Sunday, July 7, 2013



I did – I saw it and I thoroughly enjoyed it, as Round-up regulars know from my review (HERE’s the link if you missed it). I knew the purists – whether devotees of Fran Stryker, Brace Beemer or Clayton Moore – would have some problems with it, as did I, but I thought overall it was so well done that I strongly recommended it. I was relieved to see, on various internet posts, that many (though not all) fellow traditionalists agreed with me.

J.R. Sanders, Western writer, and creator of the Read‘em Cowboy program that’s become a big part of the National Day Of The Cowboy, made the following post, which I’m quoting in its entirety:

“I, for one, have given this movie the horselaugh from the moment I first heard about it. A Disneyfied Lone Ranger? Johnny Depp as Tonto? Give me a break! Like many others, I reserved particular scorn for the goofy hats and Depp’s dead crow headpiece.

“Yesterday, I went to see the film, for a couple of reasons:
1. Henry Parke gave it a glowing review, and Henry’s usually spot on.
2. I figured I couldn’t legitimately criticize a film without actually seeing it for myself.

“Long story short, I had a hell of a good time. Yes, it’s campy, it’s inauthentic, and it’s cheesy in spots. In short, it’s a Disney film. But I’d maintain that for the most part, it’s not much more campy, cheesy, inauthentic or implausible than many of the classic Westerns we self-proclaimed hardcores cut our teeth on. Think back for a moment…Roy Rogers, riding the range in a sequined shirt, saving the umpteenth ranch from an evil banker/land baron, on behalf of the poor widow du jour. Realistic? Hardly. Entertaining? You bet. How about Gene Autry, in sometimes less/sometimes more gaudy duds, swapping horses for planes, trains and automobiles at the drop of a cowboy hat, often all in the same picture. What the hell year was it supposed to be, anyway? Did we ever know? Did we care? And you could be sure that if a guitar appeared, either of those fellows would abruptly pause in the midst of his heroic derring-do and burst into song. Historically accurate? Man, I hope not, or America’s a sillier place than Camelot.

“Now consider the standard against which most detractors are judging this film– the Clayton Moore/Jay Silverheels versions. There was Tonto, wearing a costume than looked like it came from a bad Thanksgiving pageant. There was the Masked Man himself, wearing a form-fitting, unicolor outfit that would be more at home on a figure skater than a Western icon, and strapped with a double buscadero gun rig so blingy and pimped-out it would be the envy of any modern-day rapper. Did that bother anyone?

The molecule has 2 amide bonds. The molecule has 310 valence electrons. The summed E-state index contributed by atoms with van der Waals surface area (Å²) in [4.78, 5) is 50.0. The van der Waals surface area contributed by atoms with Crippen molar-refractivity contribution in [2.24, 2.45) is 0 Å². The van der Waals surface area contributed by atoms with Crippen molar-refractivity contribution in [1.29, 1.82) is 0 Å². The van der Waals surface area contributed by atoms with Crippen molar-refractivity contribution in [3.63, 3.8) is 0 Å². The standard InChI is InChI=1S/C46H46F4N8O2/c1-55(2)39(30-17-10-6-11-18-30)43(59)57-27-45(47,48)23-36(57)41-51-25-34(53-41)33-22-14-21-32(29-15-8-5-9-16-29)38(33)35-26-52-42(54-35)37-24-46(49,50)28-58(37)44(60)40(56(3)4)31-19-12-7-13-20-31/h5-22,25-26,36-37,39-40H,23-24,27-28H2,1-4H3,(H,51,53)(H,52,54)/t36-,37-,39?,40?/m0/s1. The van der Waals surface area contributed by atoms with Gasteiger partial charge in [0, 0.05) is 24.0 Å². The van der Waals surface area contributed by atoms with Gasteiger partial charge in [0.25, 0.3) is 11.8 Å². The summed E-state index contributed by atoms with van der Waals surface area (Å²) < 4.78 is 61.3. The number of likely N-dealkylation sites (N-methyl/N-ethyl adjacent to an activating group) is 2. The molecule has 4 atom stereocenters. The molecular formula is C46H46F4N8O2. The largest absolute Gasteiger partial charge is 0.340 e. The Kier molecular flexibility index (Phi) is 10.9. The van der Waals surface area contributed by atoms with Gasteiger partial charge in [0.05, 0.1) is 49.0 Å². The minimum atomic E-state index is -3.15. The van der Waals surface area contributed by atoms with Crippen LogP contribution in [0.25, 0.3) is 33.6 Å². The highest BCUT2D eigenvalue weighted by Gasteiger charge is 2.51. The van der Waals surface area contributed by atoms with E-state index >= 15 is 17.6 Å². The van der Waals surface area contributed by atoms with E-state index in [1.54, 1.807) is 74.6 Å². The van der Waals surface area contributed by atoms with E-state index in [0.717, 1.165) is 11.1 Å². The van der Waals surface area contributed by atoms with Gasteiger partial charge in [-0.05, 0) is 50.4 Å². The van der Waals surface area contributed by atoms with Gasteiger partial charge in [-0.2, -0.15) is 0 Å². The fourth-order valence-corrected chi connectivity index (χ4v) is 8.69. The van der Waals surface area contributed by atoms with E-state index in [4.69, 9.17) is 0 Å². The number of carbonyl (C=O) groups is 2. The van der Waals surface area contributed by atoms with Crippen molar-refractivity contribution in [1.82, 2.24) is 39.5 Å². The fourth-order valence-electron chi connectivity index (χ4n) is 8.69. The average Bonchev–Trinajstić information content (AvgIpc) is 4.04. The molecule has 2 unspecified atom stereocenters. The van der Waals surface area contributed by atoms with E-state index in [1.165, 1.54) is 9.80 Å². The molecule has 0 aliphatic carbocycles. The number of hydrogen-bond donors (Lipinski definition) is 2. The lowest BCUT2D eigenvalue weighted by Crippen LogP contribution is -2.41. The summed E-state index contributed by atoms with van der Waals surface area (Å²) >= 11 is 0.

“My point, of course, is that Western films and TV shows have always been escapist, and have always included the fanciful as well as the factual - some going for realism and historical fidelity and others made for pure entertainment. And as long as the filmmakers and producers are honest about which sort they’re making, I think that’s o.k. There’s room for both. There always has been.”
Also, press reports on the ‘failure’ of LONE RANGER at the box office are misleading. Stan Smith, manager of Big Sky Cinema in Dillon, Montana, explains it this way. “Just to give some insight on the release schedule, Disney released RANGER on Wednesday to limited screens as their other current film, MONSTER U, was ending its 2nd week. They went wide on Friday with RANGER on a weekend that is considered the busiest of the summer for outdoor activities. DESPICABLE ME 2 was released wide on Wednesday with many more screens than RANGER. Out of fairness RANGER opened well for the release it had. It was up against an animated family film. Also, film critics are notoriously hard on westerns. I, for one, never regard anything critics have to say as worthy of my attention. I run a first run movie theatre and we opened THE LONE RANGER to sold out shows, 3 shows a night. Everyone I talked to enjoyed it thoroughly! I thought it was a good direction to take the story. Much like was done with the PIRATES OF THE CARIBBEAN films. I knew Clayton Moore in his last years. He was a gracious gentleman. I am certain he would have loved their take on this story.”